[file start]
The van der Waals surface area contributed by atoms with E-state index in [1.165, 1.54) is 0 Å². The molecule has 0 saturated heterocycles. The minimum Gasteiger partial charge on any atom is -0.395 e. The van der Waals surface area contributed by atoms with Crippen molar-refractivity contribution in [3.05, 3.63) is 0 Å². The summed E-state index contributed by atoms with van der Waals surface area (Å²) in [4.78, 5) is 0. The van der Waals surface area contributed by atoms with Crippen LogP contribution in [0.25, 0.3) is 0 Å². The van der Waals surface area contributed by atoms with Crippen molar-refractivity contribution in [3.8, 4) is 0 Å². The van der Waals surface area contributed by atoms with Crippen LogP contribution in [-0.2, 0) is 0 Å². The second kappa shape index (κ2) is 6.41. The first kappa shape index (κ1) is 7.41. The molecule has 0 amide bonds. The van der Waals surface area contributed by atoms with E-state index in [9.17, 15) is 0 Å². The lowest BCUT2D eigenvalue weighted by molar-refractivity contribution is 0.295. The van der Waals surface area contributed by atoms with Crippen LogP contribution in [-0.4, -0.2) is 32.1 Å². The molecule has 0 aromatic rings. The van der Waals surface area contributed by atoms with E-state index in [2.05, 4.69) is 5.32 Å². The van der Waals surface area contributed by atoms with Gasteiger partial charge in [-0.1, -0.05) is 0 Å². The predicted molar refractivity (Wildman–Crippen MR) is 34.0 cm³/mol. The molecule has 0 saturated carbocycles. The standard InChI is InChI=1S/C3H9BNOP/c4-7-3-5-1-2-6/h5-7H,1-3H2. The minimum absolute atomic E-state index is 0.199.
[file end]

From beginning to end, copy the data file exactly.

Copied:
The van der Waals surface area contributed by atoms with E-state index in [1.165, 1.54) is 0 Å². The molecule has 0 saturated heterocycles. The minimum Gasteiger partial charge on any atom is -0.395 e. The van der Waals surface area contributed by atoms with Crippen molar-refractivity contribution in [3.05, 3.63) is 0 Å². The summed E-state index contributed by atoms with van der Waals surface area (Å²) in [4.78, 5) is 0. The van der Waals surface area contributed by atoms with Crippen LogP contribution in [0.25, 0.3) is 0 Å². The van der Waals surface area contributed by atoms with Crippen molar-refractivity contribution in [3.8, 4) is 0 Å². The van der Waals surface area contributed by atoms with Crippen LogP contribution in [-0.2, 0) is 0 Å². The second kappa shape index (κ2) is 6.41. The first kappa shape index (κ1) is 7.41. The molecule has 0 amide bonds. The van der Waals surface area contributed by atoms with E-state index in [9.17, 15) is 0 Å². The lowest BCUT2D eigenvalue weighted by molar-refractivity contribution is 0.295. The van der Waals surface area contributed by atoms with Crippen LogP contribution in [-0.4, -0.2) is 32.1 Å². The molecule has 0 aromatic rings. The van der Waals surface area contributed by atoms with E-state index in [2.05, 4.69) is 5.32 Å². The van der Waals surface area contributed by atoms with Gasteiger partial charge in [-0.1, -0.05) is 0 Å². The predicted molar refractivity (Wildman–Crippen MR) is 34.0 cm³/mol. The molecule has 0 saturated carbocycles. The standard InChI is InChI=1S/C3H9BNOP/c4-7-3-5-1-2-6/h5-7H,1-3H2. The minimum absolute atomic E-state index is 0.199.